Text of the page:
7. I agree with the others — lots of potential here. But the initially seductive writing of the opening graphs (great images of her scars and tattoos of the dead!) gets murky and ponderous the deeper we go into the narrative. If the writing is too dense and writerly, you will lose the reader. Less is more. The writer would do well to pull back a little and give the reader the relief of simple declarative sentences. If EVERY graph is writerly and gorgeous, the impact lessens.

    I, too, was tripped up by “amongst/among.” “There was a girl amongst the grass.” Lovely alliteration, a nice rhythm. But maybe you just need a simple “in in grass” or “standing in the grass.”

    As someone who overuses sentence fragments, I would advise, as others did, to tread lightly here. A fragment is a beautiful thing but it calls attention to itself. Fragments work great when you are dealing with a character’s thoughts or memories because they mimic the disjointed pattern of thought. But when used in regular exposition, they can seem pretentious, imho.

    And I agree that a little dialogue would go a long ways. How about here:

    The shadows increased their pace, swirling around her arms. Darker and darker. Faster and faster. Tumbling to a crescendo as Death himself spoke her name.

    “Insert the actual name here.” (give dad a line or two that increases the tension)

    And later:

    And under that black abyss of twinkling stars, on the ground between two worlds, she spoke Death’s name and became his heir.

    “Ragnar,” she said. “I accept my fate. I accept that I am the daughter of Death.”

    That’s awful, but you get the point.

    Keep going, writer. There’s good stuff here.

  8. Maybe it’s me, but I don’t think any novel, regardless of who the author is, should open with the weak words, “There was …”.

  9. I look upon fantasy as almost a fairy tale. And in fairy tales, “Once upon at time there was ….”

  10. Thanks for sharing your work with us, brave writer, and thanks to Clare for her critique, too. I found myself nodding when I read what Clare, JSB, Sheryl, Kris, and a few of the others said. There’s lots of creativity here, and I’m sure we’re all curious about the battle to come. However, let’s talk about the actual writing. Here are my comments:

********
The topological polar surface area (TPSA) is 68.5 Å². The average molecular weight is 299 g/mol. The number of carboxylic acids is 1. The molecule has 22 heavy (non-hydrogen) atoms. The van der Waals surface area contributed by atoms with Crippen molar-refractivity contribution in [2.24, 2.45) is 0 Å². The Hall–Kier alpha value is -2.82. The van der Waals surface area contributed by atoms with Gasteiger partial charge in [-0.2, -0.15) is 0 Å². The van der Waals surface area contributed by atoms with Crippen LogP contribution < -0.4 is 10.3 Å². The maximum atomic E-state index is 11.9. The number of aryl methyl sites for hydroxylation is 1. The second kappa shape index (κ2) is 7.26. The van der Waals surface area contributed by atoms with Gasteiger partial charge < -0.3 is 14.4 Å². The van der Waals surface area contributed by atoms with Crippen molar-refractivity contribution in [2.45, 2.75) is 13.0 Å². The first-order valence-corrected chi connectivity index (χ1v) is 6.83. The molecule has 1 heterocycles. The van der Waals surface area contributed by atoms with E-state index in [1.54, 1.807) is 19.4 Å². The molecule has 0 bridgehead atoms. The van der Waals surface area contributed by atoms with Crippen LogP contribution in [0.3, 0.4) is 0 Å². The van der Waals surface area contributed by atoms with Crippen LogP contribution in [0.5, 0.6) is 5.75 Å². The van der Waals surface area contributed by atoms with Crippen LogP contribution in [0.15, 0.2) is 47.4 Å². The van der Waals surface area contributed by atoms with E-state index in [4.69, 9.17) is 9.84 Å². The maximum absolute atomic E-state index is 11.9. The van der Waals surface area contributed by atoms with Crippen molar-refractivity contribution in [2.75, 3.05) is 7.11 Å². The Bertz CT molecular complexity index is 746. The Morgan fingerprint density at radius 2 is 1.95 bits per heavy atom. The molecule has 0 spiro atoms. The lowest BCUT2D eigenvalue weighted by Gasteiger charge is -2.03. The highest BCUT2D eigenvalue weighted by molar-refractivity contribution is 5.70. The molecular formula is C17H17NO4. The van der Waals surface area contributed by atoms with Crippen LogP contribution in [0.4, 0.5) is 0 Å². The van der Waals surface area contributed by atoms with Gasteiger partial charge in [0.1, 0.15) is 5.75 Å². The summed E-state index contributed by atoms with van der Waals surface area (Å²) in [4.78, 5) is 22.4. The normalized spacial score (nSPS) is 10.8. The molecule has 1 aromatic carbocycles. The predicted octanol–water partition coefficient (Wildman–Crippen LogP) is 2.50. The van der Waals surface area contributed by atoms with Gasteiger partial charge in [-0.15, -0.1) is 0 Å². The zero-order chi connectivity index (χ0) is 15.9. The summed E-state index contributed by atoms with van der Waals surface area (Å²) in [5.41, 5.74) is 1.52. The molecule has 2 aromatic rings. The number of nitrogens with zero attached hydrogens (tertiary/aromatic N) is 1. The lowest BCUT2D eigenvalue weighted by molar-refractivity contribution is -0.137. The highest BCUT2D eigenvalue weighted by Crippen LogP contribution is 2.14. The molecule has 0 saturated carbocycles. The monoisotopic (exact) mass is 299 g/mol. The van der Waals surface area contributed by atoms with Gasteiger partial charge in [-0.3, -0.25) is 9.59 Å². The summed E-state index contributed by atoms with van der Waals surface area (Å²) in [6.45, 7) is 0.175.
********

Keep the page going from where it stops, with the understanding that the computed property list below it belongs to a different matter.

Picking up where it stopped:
First Line

    “There was a girl amongst the grass.”

    Like JSB said, the “amongst” doesn’t make sense here. Also, like Sheryl said, don’t begin sentences with “there was” (most of the time, anyway). It would be better to write something like this:

    A girl waited in the grass. (However, you still need a better opening sentence.)

    You can combine some of the information in the opening. You are using more words and sentences than needed. Be concise. Give the girl a name. For me, the first really interesting sentence in the opening is this one:

    “And it was there, that Death came to her in the form of a man.”

    So, what I would do is try to create one powerful sentence with this idea front and center, saving some of the description for later. I don’t want to write your story for you, but if you’d like some specific suggestions to mull over, email me.

    Opening Considerations

    I don’t mind a little bit of world building in a fantasy novel; however, I still don’t like to see a lot of unnecessary description. The focus, to the extent possible, should be on action and dialogue on the first page of novel. The readers are more interested in what’s fueling the conflict between the protagonist and Death than a flowery but vague description, like “a glittering mosaic of stone and wood and metal, of blood and bones and breath” that just seems to take up space without providing any real information to the reader. However, I do like that the reader has a good idea after reading the first page about the main conflict of the book. I do think you want to introduce your protagonist. Show the reader who she is through her actions.

    Grammar Issues

    Sheryl already gave an example. So I’ll provide a different example. You write: